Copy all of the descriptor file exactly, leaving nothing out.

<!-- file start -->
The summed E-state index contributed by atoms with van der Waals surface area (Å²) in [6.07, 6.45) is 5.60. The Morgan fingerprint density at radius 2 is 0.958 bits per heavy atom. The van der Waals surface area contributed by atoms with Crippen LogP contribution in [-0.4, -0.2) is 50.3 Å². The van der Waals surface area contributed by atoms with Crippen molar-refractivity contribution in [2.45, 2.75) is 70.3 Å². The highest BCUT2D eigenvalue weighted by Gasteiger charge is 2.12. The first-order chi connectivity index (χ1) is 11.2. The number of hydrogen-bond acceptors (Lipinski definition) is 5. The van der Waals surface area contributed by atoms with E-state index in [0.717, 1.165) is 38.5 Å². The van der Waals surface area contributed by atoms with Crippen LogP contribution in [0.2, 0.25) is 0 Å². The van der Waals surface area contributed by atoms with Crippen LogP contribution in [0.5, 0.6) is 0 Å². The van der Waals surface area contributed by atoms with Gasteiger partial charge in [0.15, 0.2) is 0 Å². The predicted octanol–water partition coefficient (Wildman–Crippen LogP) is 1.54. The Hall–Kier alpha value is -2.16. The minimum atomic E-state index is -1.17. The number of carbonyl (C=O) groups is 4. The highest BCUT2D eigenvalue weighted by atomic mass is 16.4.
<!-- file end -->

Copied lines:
The summed E-state index contributed by atoms with van der Waals surface area (Å²) in [6.07, 6.45) is 5.60. The Morgan fingerprint density at radius 2 is 0.958 bits per heavy atom. The van der Waals surface area contributed by atoms with Crippen LogP contribution in [-0.4, -0.2) is 50.3 Å². The van der Waals surface area contributed by atoms with Crippen molar-refractivity contribution in [2.45, 2.75) is 70.3 Å². The highest BCUT2D eigenvalue weighted by Gasteiger charge is 2.12. The first-order chi connectivity index (χ1) is 11.2. The number of hydrogen-bond acceptors (Lipinski definition) is 5. The van der Waals surface area contributed by atoms with E-state index in [0.717, 1.165) is 38.5 Å². The van der Waals surface area contributed by atoms with Crippen LogP contribution in [0.2, 0.25) is 0 Å². The van der Waals surface area contributed by atoms with Crippen LogP contribution in [0.5, 0.6) is 0 Å². The van der Waals surface area contributed by atoms with Gasteiger partial charge in [0.15, 0.2) is 0 Å². The predicted octanol–water partition coefficient (Wildman–Crippen LogP) is 1.54. The Hall–Kier alpha value is -2.16. The minimum atomic E-state index is -1.17. The number of carbonyl (C=O) groups is 4. The highest BCUT2D eigenvalue weighted by atomic mass is 16.4.